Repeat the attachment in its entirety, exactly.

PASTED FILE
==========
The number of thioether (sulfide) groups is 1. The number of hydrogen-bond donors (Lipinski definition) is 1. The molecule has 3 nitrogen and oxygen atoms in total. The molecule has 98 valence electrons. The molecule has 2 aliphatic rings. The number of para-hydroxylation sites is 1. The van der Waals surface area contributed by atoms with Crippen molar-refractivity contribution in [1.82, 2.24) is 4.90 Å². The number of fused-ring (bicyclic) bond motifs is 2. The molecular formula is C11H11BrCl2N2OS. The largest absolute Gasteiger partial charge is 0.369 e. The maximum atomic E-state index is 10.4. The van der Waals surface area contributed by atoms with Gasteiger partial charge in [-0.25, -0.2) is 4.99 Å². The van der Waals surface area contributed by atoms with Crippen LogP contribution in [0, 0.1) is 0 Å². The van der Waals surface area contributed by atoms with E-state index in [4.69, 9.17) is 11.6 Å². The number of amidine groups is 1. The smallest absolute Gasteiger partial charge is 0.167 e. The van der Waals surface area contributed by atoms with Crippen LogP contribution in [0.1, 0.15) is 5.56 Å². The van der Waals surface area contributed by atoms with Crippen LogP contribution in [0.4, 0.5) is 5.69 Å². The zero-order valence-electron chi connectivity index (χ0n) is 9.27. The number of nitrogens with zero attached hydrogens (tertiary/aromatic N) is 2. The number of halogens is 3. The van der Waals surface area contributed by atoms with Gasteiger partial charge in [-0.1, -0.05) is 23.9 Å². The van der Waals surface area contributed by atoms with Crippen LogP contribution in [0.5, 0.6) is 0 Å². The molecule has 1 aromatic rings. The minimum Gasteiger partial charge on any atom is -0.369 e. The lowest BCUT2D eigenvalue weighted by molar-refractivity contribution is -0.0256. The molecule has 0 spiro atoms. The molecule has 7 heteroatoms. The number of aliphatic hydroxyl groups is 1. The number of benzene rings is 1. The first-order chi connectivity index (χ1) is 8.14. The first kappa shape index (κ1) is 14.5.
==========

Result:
The number of thioether (sulfide) groups is 1. The number of hydrogen-bond donors (Lipinski definition) is 1. The molecule has 3 nitrogen and oxygen atoms in total. The molecule has 98 valence electrons. The molecule has 2 aliphatic rings. The number of para-hydroxylation sites is 1. The van der Waals surface area contributed by atoms with Crippen molar-refractivity contribution in [1.82, 2.24) is 4.90 Å². The number of fused-ring (bicyclic) bond motifs is 2. The molecular formula is C11H11BrCl2N2OS. The largest absolute Gasteiger partial charge is 0.369 e. The maximum atomic E-state index is 10.4. The van der Waals surface area contributed by atoms with Gasteiger partial charge in [-0.25, -0.2) is 4.99 Å². The van der Waals surface area contributed by atoms with Crippen LogP contribution in [0, 0.1) is 0 Å². The van der Waals surface area contributed by atoms with E-state index in [4.69, 9.17) is 11.6 Å². The number of amidine groups is 1. The smallest absolute Gasteiger partial charge is 0.167 e. The van der Waals surface area contributed by atoms with Crippen LogP contribution in [0.1, 0.15) is 5.56 Å². The van der Waals surface area contributed by atoms with Crippen LogP contribution in [0.4, 0.5) is 5.69 Å². The zero-order valence-electron chi connectivity index (χ0n) is 9.27. The number of nitrogens with zero attached hydrogens (tertiary/aromatic N) is 2. The number of halogens is 3. The van der Waals surface area contributed by atoms with Gasteiger partial charge in [-0.1, -0.05) is 23.9 Å². The van der Waals surface area contributed by atoms with Crippen LogP contribution in [0.5, 0.6) is 0 Å². The molecule has 1 aromatic rings. The minimum Gasteiger partial charge on any atom is -0.369 e. The lowest BCUT2D eigenvalue weighted by molar-refractivity contribution is -0.0256. The molecule has 0 spiro atoms. The molecule has 7 heteroatoms. The number of aliphatic hydroxyl groups is 1. The number of benzene rings is 1. The first-order chi connectivity index (χ1) is 8.14. The first kappa shape index (κ1) is 14.5.